Consider the following: What if the plaintiffs could raise a cause for negligence without demonstrating or even claiming actual damage? And what if the remedy for this damages action was to worsen profits allegedly made by breach?
This may seem alien to American delinquency attorneys, but to Canadian litigants, this plea has a name, albeit a confusing one: delinquency. It is often referred to as a stand-alone, for-profit reason for action and is a source of frustration and controversy for our friends in the True North. Indeed, class certification, which is based on tort waiver, forces the defendants to face the prospect of disgorgation without demonstrating evidence that any class member actually suffered harm, even though these general claims never made in Canada have been fully checked. Canadian scholars have suggested that this uncertainty has the potential to unfairly advance settlement negotiations in a class context.
That is, until the Supreme Court of Canada got involved two weeks ago. In the Atlantic Lottery Corp. Inc v. Babstock, plaintiffs alleged that the video lottery terminal games (VLTs) operated by the defendant Atlantic Lottery Corp. Inc. (ALC) are inherently dangerous and misleading. The plaintiffs put forward three pleas – waiver of tort, breach of contract and unjust enrichment – and applied for certification of a class based, among other things, on waiver of tort. ALC decided to completely remove the class action lawsuit, but plaintiffs succeeded in obtaining certification. ALC then took the matter to the Supreme Court in Canada, marking for the first time that the viability of tort waiver as an independent plea was ripe for decision. The Supreme Court of Canada took this opportunity to “make a final determination as to whether the novel cause of action proposed by the plaintiffs exists under Canadian law”. Spoiler alert: it doesn’t.
The Court ruled that the plaintiffs could not rely on the waiver of tort as an independent plea. In fact, the Court made it clear that “this novel plea does not exist in Canadian law”. The Court ruled that disgorgation should be seen as an alternative remedy against certain forms of wrongdoing, but not as a separate plea. According to the court, the plaintiffs wanted to introduce a completely new category of negligent misconduct, which, however, did not require proof of damage. The Court has made it very clear that, while disgorgation is an adequate remedy for some forms of wrongdoing, it is not available as general harm in response to negligence: “Granting disgorgation for negligence without evidence of harm would lead to an appeal the resulting legal nothing and would be a radical and unexplored development. “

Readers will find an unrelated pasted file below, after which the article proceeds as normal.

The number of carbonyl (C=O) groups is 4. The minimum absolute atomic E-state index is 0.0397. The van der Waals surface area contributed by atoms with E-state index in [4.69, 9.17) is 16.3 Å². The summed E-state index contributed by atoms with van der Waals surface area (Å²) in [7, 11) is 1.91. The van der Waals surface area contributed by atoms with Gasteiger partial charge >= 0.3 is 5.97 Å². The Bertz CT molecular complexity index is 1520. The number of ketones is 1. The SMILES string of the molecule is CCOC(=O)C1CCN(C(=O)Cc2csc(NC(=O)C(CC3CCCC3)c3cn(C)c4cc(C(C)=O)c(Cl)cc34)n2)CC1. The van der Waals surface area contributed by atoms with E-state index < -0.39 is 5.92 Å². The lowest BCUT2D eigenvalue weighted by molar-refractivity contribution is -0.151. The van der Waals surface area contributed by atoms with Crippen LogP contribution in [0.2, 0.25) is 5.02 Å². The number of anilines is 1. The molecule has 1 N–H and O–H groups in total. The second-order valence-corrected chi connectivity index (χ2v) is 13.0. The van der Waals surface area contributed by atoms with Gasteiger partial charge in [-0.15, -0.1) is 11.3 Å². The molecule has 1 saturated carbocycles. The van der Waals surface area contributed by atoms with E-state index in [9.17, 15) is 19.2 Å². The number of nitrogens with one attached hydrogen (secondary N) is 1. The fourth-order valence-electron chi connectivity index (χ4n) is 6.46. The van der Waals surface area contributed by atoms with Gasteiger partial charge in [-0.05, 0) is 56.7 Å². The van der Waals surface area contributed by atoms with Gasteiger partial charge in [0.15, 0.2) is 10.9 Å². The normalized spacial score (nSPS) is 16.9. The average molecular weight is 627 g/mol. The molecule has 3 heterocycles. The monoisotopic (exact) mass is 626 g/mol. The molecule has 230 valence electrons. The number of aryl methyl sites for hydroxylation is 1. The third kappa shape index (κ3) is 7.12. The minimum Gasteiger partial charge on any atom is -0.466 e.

Ultimately, the Supreme Court of Canada fully upheld plaintiffs’ claims on the grounds that any claim made “does not reveal any reasonable cause for action.” In addition to rejecting the waiver of unlawful acts, the court also dismissed the plaintiffs’ claims for breach of contract, unjust enrichment and punitive damages. The court found that plaintiffs would need to demonstrate that ALC was enriched and that plaintiffs had been deprived in order to enforce their claims. Plaintiffs have not drafted a withdrawal justifying such loss of profit and have incurred the death penalty for their class action lawsuit.
Bottom line: Plaintiffs’ claims will not live to see another day, nor will they waive tort in Canada. We are not sad to see them go.
© 2020 Faegre Drinker Biddle & Reath LLP. All rights reserved.National Law Review, Volume X, Number 220